The economic consequences of the pandemic in the European Union

Sottotitolo: 
The countries of the European Union, even though belonging to the group of richest countries on the planet, are in a condition of impotence in relation to  the economic ans social consequences of the pandemic, 

The pandemic has dramatically highlighted and aggravated the inequalities that characterize our age. European countries are generally the most affected among the more developed countries, but remedies appear wholly inadequate.

Now the European Commission is about to judge the consistency of the national plans with the reference frameworks set in Brussels for the next few years, and will give its judgment over the course of the summer. Waiting for the judgment that is particularly anticipated by the countries most in difficulty, it is worth making some comparisons between the economic and social consequences of the pandemic and the intervention models adopted in the most affected countries.

The framework is, indeed, very heterogeneous. Much of the developed world reacted quickly enough. The United States expects to have overcome the emergency before summer this year with the vaccination of at least 200 million citizens. China, the first major country hit by the pandemic, has shown a massive and timely reaction, and has already moved towards normalization during 2020. Many other countries, from Japan to Australia, have shown a remarkable ability to control the  pandemic attack.

But, unfortunately, this success is not global. India is facing a disastrous situation with enormous human consequences given that it is a country of one billion and four hundred million inhabitants. In Latin America, from Brazil to Mexico. the pandemic continues to claim an enormous number of victims. In Africa from South Africa to Egypt many countries have been heavily hit.

The inequality of economic and social conditions manifests its most brutal consequences. And there is no other way to mitigate its impact than to increase the production and distribution of the various antiviral drugs, which medical research has implemented in an extraordinarily short time.

In this fragmented and dangerous framework it is, indeed, difficult to place the condition of most European countries. Europe is the region of the planet with high level scientific and economic resources. But the comparison with other economically advanced areas is daunting. The main countries of the European Union: Italy, Spain and Germany, as well Netherlands and Belgium, are still in the midst of the pandemic while the mutations of the virus tend to increase its danger.

The policy to combat the pandemic has been centralized to the governing bodies of the European Union. The choice of centralization may have had a plausible explanation in the capacity of centralized institutions to provide and distribute the vaccine in a sufficient and balanced way for all EU countries. The result was dramatically disappointing. The European Commission was unable to acquire and supply the appropriate doses to each member country.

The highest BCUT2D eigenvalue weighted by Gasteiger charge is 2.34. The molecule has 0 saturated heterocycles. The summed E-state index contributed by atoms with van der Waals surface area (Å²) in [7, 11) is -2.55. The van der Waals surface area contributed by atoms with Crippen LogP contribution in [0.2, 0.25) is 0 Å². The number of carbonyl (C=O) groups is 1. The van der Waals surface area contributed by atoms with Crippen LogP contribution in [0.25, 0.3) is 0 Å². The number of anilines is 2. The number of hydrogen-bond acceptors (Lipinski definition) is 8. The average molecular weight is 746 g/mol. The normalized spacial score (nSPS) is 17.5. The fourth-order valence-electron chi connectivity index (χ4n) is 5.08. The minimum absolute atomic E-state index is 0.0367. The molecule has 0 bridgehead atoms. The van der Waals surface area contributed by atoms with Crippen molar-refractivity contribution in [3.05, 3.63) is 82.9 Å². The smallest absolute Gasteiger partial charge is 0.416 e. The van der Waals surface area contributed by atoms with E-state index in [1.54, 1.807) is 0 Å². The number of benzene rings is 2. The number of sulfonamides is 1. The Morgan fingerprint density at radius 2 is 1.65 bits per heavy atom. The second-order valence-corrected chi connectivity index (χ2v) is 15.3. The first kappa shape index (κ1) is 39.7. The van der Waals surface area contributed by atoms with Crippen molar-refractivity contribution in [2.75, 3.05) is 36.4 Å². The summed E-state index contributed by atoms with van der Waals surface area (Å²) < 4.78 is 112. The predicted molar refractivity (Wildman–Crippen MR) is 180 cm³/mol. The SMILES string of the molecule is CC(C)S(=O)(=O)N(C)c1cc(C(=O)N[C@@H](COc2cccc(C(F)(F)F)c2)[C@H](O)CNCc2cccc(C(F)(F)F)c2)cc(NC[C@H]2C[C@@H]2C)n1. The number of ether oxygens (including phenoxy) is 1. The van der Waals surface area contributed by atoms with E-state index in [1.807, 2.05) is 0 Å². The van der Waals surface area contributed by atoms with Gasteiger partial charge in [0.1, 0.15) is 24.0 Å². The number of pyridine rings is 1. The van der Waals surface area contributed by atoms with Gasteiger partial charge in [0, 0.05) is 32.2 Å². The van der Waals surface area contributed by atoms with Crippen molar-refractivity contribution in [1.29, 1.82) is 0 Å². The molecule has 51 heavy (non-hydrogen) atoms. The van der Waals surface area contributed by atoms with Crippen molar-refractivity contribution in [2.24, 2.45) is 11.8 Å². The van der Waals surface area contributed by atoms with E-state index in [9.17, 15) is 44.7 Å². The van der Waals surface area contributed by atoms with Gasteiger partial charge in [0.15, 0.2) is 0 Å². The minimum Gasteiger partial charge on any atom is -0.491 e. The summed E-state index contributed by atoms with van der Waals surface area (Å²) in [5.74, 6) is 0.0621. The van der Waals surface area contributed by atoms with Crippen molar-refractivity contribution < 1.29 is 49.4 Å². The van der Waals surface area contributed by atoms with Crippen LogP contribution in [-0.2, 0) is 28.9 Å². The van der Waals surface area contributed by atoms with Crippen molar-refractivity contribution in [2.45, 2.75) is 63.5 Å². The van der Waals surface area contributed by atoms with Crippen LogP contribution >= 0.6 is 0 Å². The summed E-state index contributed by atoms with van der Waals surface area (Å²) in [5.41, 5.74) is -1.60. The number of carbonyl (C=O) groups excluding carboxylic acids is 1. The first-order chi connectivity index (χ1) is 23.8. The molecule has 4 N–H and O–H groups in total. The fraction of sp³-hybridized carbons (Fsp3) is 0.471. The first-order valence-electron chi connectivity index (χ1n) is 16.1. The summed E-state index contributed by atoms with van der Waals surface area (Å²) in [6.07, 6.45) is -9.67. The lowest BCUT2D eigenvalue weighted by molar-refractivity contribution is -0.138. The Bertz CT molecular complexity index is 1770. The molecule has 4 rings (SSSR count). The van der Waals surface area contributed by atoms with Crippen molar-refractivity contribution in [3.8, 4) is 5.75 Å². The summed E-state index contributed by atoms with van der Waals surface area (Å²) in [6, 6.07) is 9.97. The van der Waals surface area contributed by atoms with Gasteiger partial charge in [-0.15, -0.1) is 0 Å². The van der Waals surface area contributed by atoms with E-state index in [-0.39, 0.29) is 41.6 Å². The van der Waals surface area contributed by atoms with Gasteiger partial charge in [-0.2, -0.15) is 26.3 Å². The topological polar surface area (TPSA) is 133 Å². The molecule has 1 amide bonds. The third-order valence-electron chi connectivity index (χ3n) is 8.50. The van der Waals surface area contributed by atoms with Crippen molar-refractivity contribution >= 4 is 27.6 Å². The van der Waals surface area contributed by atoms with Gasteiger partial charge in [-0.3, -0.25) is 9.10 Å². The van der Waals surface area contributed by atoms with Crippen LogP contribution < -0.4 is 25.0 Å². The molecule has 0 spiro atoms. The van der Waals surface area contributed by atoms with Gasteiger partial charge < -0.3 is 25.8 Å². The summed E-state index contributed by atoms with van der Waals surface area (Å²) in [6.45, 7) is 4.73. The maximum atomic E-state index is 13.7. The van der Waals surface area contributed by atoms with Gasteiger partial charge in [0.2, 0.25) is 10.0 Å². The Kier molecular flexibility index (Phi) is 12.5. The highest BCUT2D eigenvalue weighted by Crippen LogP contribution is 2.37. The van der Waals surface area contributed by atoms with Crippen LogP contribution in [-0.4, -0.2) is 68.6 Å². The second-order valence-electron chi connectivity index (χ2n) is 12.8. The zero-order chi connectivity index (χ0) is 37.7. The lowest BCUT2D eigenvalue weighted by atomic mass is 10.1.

At the same time, despite the spread of the pandemic, and the inability to provide sufficient doses, the European Commission has irrationally vetoed the acquisition of additional doses by the most affected countries when the same or different sources were available. So, we have seen Hungary using supplementary doses of the Russian vaccine in violation of the provisions of Brussels, and Serbia inviting citizens of other countries to Ljubljana to get free vaccinations with vaccines from different sources.

That the countries of the European Union belonging to the group of richest countries on the planet and at the top of scientific research in the medical field are in a condition of relative impotence or, in any case of serious delay, compared to the more developed countries on a global level does not have a logical and acceptable explanation.

The case of Great Britain is enlightening. After the initial mistakes of Prime Minister Johnson, convinced that the solution was to develop herd immunity, the government has reversed course. Johnson had to change his mind. In a short time, 50  million inhabitants were vaccinated. The alarm has subsided and the population is resuming a normal, albeit cautious, lifestyle. The comparisons inexorably testify to the errors and human consequences that resulted from the political governance that the European Union has assumed in regard to the most serious collective event that has occurred in recent decades.